- In any moment of decision, the best thing you can do is the right thing, the next best thing is the wrong thing, and the worst thing you can do is nothing. Theodore Roosevelt
Climb Mount Fuji
Mount Fuji is the highest mountain in Japan at 3,776.24 m (12,389 ft).
An active stratovolcano that last erupted in 1707–08, Mount Fuji lies about 100 kilometres (60 mi) southwest of Tokyo, and can be seen from there on a clear day. Mount Fuji's exceptionally symmetrical cone, which is snow-capped several months a year, is a well-known symbol of Japan and it is frequently depicted in art and photographs, as well as visited by sightseers and climbers.
Mount Fuji is one of Japan's "Three Holy Mountains" along with Mount Tate and Mount Haku. It is also a Special Place of Scenic Beauty and one of Japan's Historic Sites.
It was added to the World Heritage List as a Cultural Site on June 22, 2013.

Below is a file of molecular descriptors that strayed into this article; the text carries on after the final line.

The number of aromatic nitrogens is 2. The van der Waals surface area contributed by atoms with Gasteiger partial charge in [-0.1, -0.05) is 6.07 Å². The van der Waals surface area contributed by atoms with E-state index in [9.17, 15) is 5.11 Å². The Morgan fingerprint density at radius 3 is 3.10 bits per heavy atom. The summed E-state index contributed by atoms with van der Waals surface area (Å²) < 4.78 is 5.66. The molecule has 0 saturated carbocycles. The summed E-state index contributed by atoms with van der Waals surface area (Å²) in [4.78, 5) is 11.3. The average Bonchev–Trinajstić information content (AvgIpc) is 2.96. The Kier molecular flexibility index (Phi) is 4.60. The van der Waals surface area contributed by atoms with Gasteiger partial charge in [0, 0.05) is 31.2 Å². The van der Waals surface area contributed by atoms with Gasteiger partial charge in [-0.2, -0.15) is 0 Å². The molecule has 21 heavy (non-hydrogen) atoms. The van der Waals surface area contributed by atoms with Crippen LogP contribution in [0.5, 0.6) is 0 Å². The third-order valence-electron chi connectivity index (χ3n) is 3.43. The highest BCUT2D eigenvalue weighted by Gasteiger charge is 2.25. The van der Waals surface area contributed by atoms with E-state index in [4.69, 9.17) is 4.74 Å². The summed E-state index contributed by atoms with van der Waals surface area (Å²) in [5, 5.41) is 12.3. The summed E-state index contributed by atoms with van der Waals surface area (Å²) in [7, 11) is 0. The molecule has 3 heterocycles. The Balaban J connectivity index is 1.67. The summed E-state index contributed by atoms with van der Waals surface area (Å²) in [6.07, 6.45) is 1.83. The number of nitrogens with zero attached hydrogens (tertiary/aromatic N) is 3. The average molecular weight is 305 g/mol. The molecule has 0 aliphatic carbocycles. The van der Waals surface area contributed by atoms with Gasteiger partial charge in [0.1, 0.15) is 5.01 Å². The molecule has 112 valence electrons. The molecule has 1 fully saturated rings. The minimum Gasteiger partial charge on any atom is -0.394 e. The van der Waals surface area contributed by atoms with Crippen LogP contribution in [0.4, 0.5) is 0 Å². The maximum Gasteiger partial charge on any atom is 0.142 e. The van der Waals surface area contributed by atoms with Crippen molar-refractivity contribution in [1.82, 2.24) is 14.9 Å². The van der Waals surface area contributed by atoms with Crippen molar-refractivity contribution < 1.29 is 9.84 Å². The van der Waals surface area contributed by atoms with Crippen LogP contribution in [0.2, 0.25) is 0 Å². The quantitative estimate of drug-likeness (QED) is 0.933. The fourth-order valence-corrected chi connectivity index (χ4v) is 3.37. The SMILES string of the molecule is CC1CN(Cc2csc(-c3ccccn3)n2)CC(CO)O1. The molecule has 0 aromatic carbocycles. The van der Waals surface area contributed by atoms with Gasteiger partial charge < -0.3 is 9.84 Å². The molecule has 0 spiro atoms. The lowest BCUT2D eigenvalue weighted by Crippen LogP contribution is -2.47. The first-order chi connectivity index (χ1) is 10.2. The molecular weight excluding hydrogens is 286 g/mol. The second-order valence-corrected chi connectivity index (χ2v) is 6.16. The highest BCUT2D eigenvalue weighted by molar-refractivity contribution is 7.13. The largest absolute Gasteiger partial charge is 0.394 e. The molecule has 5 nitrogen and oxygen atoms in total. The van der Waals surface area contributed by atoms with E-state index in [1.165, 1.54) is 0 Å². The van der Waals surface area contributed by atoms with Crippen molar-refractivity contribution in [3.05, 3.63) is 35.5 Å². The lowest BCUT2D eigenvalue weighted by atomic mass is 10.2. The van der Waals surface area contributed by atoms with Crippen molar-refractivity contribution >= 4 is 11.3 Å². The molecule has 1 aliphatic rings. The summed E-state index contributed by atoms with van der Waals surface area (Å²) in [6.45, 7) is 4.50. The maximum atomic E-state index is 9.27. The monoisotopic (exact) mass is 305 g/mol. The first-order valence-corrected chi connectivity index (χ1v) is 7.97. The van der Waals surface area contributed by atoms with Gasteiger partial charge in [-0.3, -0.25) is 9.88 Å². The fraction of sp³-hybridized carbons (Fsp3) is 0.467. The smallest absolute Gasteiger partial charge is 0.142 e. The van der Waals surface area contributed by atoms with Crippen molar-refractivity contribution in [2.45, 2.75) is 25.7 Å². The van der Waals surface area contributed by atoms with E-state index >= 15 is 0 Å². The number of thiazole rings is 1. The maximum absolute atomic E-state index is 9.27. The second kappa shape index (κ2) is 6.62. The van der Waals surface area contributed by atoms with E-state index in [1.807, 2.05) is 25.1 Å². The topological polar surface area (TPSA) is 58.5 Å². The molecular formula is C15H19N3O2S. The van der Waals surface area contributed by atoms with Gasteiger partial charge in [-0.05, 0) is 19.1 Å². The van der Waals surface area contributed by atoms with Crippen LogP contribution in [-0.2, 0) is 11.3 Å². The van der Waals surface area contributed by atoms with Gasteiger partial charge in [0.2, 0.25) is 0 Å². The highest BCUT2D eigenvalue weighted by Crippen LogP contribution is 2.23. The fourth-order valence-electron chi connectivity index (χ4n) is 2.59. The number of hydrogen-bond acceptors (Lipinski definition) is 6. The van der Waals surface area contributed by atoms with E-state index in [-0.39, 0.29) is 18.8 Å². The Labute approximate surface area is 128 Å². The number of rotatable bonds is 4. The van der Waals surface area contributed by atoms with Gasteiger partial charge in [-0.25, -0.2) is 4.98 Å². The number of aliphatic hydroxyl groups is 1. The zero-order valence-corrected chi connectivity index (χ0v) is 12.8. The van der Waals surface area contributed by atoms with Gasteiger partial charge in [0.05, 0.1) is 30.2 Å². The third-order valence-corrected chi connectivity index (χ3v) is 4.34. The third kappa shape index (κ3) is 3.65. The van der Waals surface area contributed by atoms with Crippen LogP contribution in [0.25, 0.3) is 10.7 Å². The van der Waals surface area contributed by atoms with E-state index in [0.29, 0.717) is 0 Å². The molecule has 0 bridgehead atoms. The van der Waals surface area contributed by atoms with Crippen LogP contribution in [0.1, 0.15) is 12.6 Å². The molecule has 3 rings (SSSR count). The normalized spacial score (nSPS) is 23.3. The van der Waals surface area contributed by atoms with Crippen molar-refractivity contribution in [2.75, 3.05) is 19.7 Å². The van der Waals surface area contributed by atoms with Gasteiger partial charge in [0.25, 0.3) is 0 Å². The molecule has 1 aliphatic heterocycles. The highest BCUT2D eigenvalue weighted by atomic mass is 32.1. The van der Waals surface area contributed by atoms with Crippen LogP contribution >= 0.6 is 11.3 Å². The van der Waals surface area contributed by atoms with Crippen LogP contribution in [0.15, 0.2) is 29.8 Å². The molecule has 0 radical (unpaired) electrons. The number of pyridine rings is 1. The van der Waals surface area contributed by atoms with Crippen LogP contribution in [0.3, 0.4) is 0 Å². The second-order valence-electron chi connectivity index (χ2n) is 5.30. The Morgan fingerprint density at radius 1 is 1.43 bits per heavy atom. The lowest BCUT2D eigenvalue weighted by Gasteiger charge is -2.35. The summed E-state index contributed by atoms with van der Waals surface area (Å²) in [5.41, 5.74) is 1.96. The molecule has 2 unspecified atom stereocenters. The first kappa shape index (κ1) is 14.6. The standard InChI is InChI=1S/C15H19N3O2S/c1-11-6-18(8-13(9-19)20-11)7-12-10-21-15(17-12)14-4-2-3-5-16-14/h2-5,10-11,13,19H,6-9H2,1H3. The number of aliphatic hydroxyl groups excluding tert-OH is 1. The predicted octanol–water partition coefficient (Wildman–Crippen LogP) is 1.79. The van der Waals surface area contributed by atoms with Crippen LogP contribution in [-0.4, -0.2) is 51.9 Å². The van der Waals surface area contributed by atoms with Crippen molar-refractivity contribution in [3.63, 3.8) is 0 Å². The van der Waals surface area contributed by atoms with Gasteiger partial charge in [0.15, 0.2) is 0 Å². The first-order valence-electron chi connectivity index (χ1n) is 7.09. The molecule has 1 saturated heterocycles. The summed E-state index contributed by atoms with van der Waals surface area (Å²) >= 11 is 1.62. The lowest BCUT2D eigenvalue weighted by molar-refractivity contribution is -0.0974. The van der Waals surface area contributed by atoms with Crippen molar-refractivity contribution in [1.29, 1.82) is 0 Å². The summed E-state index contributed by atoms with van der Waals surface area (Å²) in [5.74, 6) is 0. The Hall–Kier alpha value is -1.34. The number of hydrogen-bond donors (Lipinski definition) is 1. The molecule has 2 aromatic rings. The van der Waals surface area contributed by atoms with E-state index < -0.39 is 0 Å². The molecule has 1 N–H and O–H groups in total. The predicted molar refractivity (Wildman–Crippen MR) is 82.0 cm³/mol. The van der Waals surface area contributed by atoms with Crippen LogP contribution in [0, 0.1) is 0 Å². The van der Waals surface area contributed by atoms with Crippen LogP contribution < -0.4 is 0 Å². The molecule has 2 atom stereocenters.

Despite its steep slopes, Mt. Fuji can be climbed up quite easily even by beginners, for it has signboards and mountain huts. Having said so, however, you will of course be confronted by the harsh conditions of nature, so you should try to become acquainted with the features of Mt. Fuji well in advance, and make thorough plans before climbing up the mountain.
Mt. Fuji is only open to hikers from 1 July to early September.
As the altitude is high, it often happens that the weather conditions are very much different between the point where you set off and the summit. Especially in the afternoon, the weather becomes quite unstable with quite a high possibility of thunder, and you are advised to draw up your plans so that you will be making your way down before the thunder starts.
The most popular plan is to take a break at the hut halfway up the mountain and to set off again during the night so that the summit can be reached in time for the sunrise. However, remember, that climbing up Mt. Fuji during the night can be dangerous.